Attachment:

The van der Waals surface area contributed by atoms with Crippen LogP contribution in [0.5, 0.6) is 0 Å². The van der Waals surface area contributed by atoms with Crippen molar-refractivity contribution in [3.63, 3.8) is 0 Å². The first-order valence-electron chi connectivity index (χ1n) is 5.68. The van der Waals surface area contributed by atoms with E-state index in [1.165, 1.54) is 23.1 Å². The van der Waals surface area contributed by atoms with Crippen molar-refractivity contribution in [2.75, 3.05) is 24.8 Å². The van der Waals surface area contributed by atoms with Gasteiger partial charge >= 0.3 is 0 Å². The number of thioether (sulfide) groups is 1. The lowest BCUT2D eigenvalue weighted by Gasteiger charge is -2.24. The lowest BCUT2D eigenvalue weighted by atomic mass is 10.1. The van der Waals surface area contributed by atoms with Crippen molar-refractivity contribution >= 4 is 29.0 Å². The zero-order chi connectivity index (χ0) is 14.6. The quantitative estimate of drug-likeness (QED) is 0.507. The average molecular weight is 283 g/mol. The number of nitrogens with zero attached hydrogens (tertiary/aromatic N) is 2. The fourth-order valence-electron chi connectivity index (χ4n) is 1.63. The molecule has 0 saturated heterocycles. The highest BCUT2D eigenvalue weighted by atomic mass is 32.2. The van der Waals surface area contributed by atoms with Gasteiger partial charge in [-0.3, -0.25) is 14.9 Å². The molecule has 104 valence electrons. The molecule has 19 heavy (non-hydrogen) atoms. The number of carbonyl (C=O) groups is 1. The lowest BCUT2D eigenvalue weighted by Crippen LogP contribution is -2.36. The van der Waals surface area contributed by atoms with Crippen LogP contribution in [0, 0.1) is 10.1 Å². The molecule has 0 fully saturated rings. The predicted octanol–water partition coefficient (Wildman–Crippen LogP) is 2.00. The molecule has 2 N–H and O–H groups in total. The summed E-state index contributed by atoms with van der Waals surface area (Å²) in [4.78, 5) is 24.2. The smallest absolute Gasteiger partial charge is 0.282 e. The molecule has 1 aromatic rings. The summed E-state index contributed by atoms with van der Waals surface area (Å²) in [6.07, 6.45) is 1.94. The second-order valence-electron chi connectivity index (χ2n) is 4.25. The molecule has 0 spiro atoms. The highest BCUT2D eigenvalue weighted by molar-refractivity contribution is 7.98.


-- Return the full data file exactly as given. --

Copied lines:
The van der Waals surface area contributed by atoms with Crippen LogP contribution in [0.5, 0.6) is 0 Å². The van der Waals surface area contributed by atoms with Crippen molar-refractivity contribution in [3.63, 3.8) is 0 Å². The first-order valence-electron chi connectivity index (χ1n) is 5.68. The van der Waals surface area contributed by atoms with E-state index in [1.165, 1.54) is 23.1 Å². The van der Waals surface area contributed by atoms with Crippen molar-refractivity contribution in [2.75, 3.05) is 24.8 Å². The van der Waals surface area contributed by atoms with Gasteiger partial charge >= 0.3 is 0 Å². The number of thioether (sulfide) groups is 1. The lowest BCUT2D eigenvalue weighted by Gasteiger charge is -2.24. The lowest BCUT2D eigenvalue weighted by atomic mass is 10.1. The van der Waals surface area contributed by atoms with Crippen molar-refractivity contribution >= 4 is 29.0 Å². The zero-order chi connectivity index (χ0) is 14.6. The quantitative estimate of drug-likeness (QED) is 0.507. The average molecular weight is 283 g/mol. The number of nitrogens with zero attached hydrogens (tertiary/aromatic N) is 2. The fourth-order valence-electron chi connectivity index (χ4n) is 1.63. The molecule has 0 saturated heterocycles. The highest BCUT2D eigenvalue weighted by atomic mass is 32.2. The van der Waals surface area contributed by atoms with Gasteiger partial charge in [-0.3, -0.25) is 14.9 Å². The molecule has 104 valence electrons. The molecule has 19 heavy (non-hydrogen) atoms. The number of carbonyl (C=O) groups is 1. The lowest BCUT2D eigenvalue weighted by Crippen LogP contribution is -2.36. The van der Waals surface area contributed by atoms with Crippen LogP contribution in [0, 0.1) is 10.1 Å². The molecule has 0 fully saturated rings. The predicted octanol–water partition coefficient (Wildman–Crippen LogP) is 2.00. The molecule has 2 N–H and O–H groups in total. The summed E-state index contributed by atoms with van der Waals surface area (Å²) in [4.78, 5) is 24.2. The smallest absolute Gasteiger partial charge is 0.282 e. The molecule has 1 aromatic rings. The summed E-state index contributed by atoms with van der Waals surface area (Å²) in [6.07, 6.45) is 1.94. The second-order valence-electron chi connectivity index (χ2n) is 4.25. The molecule has 0 spiro atoms. The highest BCUT2D eigenvalue weighted by molar-refractivity contribution is 7.98.